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We found 5 providers with an interest in diabetes and who accept MagnaCare near Tinton Falls, NJ.

Dr. Sunit Bipinchandra Desai, MD
Specializes in General Internal Medicine
1029 Sycamore Avenue
Tinton Falls, NJ
 

Dr. Sunit Desai is a physician who specializes in general internal medicine. He is professionally affiliated with Monmouth Medical Center and Barnabas Health Medical Group. Dr. Desai is an in-network provider for Amerigroup, Blue Cross/Blue Shield, and Empire BlueCross BlueShield, in addition to other insurance carriers. He is a graduate of Veer Narmad South Gujarat University. His medical residency was performed at Monmouth Medical Center.

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Relevant Interests: , diabetes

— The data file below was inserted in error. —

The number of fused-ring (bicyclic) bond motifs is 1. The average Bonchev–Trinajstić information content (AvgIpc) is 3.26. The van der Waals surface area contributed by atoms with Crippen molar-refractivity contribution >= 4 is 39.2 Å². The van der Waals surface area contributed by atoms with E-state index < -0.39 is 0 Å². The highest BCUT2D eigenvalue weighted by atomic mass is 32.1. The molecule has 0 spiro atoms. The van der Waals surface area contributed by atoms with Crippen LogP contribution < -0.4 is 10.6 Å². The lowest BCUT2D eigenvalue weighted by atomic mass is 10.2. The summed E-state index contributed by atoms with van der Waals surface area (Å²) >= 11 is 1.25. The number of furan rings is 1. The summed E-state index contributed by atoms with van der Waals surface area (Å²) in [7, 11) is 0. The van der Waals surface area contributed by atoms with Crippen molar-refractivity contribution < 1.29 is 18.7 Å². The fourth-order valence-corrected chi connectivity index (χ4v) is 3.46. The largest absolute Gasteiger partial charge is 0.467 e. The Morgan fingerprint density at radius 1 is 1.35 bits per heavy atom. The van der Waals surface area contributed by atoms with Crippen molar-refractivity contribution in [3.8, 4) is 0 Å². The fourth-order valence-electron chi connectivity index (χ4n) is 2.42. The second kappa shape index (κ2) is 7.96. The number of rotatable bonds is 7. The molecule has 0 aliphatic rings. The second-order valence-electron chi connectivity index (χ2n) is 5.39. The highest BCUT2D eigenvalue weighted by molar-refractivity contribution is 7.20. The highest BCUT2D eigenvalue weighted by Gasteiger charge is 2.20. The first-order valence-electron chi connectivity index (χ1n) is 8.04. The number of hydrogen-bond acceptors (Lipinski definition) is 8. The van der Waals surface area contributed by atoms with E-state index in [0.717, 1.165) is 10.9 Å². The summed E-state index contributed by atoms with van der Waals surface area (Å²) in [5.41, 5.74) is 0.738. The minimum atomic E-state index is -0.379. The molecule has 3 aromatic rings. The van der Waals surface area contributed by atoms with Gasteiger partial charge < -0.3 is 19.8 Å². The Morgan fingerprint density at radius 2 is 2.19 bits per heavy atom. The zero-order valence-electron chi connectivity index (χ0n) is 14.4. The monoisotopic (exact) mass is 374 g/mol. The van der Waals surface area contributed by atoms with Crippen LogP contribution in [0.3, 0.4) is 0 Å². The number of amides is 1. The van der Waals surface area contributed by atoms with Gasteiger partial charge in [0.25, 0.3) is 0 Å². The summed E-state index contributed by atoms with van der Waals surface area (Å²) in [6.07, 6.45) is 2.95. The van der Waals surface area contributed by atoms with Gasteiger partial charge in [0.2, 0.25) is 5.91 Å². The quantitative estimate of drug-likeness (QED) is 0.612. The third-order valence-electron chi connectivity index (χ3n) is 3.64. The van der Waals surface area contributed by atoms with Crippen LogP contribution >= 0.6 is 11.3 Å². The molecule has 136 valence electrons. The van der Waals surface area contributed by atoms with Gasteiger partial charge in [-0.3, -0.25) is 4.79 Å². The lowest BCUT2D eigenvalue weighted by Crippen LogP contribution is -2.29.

All Interests: Chronic Obstructive Pulmonary Disease, Hypertension, Diabetes

Dr. Priya Sai, MD
Specializes in General Internal Medicine
1029 Sycamore Avenue
Tinton Falls, NJ
 

Dr. Priya Sai specializes in general internal medicine and practices in Tinton Falls, NJ and Red Bank, NJ. Before completing her residency at Monmouth Medical Center, Dr. Sai attended medical school at Government Medical College, Thiruvananthapuram. Blue Cross/Blue Shield, Empire BlueCross BlueShield, and Coventry are among the insurance carriers that Dr. Sai accepts. Dr. Sai is professionally affiliated with Monmouth Medical Center and Barnabas Health Medical Group.

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Relevant Interests: , diabetes

All Interests: Hypertension, Preventive Care, Diabetes

Dr. Gautam J Desai, MD
Specializes in General Internal Medicine
842 Broadway
West Long Branch, NJ